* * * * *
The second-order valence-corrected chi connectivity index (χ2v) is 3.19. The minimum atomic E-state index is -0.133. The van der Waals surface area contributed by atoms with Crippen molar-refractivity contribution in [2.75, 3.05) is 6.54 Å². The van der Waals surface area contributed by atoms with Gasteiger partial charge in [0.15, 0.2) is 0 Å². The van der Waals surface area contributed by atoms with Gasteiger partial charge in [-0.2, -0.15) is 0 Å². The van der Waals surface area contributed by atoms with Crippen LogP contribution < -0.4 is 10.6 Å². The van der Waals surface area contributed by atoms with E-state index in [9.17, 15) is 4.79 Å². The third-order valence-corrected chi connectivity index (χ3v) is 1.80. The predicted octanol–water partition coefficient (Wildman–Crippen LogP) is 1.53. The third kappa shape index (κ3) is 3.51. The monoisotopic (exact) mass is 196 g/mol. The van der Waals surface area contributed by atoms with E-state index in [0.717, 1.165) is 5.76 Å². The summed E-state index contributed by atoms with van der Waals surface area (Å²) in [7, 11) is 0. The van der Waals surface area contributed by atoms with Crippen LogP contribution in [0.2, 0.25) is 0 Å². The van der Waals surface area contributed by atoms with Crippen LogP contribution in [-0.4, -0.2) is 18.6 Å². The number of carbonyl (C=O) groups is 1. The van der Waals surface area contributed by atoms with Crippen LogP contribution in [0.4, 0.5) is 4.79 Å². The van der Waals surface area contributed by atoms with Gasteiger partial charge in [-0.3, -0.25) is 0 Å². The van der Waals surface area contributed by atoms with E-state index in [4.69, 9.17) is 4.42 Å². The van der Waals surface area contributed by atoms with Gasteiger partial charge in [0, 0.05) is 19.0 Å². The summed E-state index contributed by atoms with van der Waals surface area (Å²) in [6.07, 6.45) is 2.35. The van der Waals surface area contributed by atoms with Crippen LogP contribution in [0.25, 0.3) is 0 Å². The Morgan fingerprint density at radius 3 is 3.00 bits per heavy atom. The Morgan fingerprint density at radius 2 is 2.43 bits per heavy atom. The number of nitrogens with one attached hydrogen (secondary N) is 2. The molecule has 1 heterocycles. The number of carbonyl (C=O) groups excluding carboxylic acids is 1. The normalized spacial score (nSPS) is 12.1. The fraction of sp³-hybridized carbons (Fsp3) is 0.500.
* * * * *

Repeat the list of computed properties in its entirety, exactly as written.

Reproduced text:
The second-order valence-corrected chi connectivity index (χ2v) is 3.19. The minimum atomic E-state index is -0.133. The van der Waals surface area contributed by atoms with Crippen molar-refractivity contribution in [2.75, 3.05) is 6.54 Å². The van der Waals surface area contributed by atoms with Gasteiger partial charge in [0.15, 0.2) is 0 Å². The van der Waals surface area contributed by atoms with Gasteiger partial charge in [-0.2, -0.15) is 0 Å². The van der Waals surface area contributed by atoms with Crippen LogP contribution < -0.4 is 10.6 Å². The van der Waals surface area contributed by atoms with E-state index in [9.17, 15) is 4.79 Å². The third-order valence-corrected chi connectivity index (χ3v) is 1.80. The predicted octanol–water partition coefficient (Wildman–Crippen LogP) is 1.53. The third kappa shape index (κ3) is 3.51. The monoisotopic (exact) mass is 196 g/mol. The van der Waals surface area contributed by atoms with E-state index in [0.717, 1.165) is 5.76 Å². The summed E-state index contributed by atoms with van der Waals surface area (Å²) in [7, 11) is 0. The van der Waals surface area contributed by atoms with Crippen LogP contribution in [0.2, 0.25) is 0 Å². The van der Waals surface area contributed by atoms with Crippen LogP contribution in [-0.4, -0.2) is 18.6 Å². The number of carbonyl (C=O) groups is 1. The van der Waals surface area contributed by atoms with Crippen LogP contribution in [0.4, 0.5) is 4.79 Å². The van der Waals surface area contributed by atoms with Gasteiger partial charge in [-0.3, -0.25) is 0 Å². The van der Waals surface area contributed by atoms with E-state index in [4.69, 9.17) is 4.42 Å². The van der Waals surface area contributed by atoms with Gasteiger partial charge in [0, 0.05) is 19.0 Å². The summed E-state index contributed by atoms with van der Waals surface area (Å²) in [6.07, 6.45) is 2.35. The van der Waals surface area contributed by atoms with Crippen LogP contribution in [0.25, 0.3) is 0 Å². The Morgan fingerprint density at radius 3 is 3.00 bits per heavy atom. The Morgan fingerprint density at radius 2 is 2.43 bits per heavy atom. The number of nitrogens with one attached hydrogen (secondary N) is 2. The molecule has 1 heterocycles. The number of carbonyl (C=O) groups excluding carboxylic acids is 1. The normalized spacial score (nSPS) is 12.1. The fraction of sp³-hybridized carbons (Fsp3) is 0.500.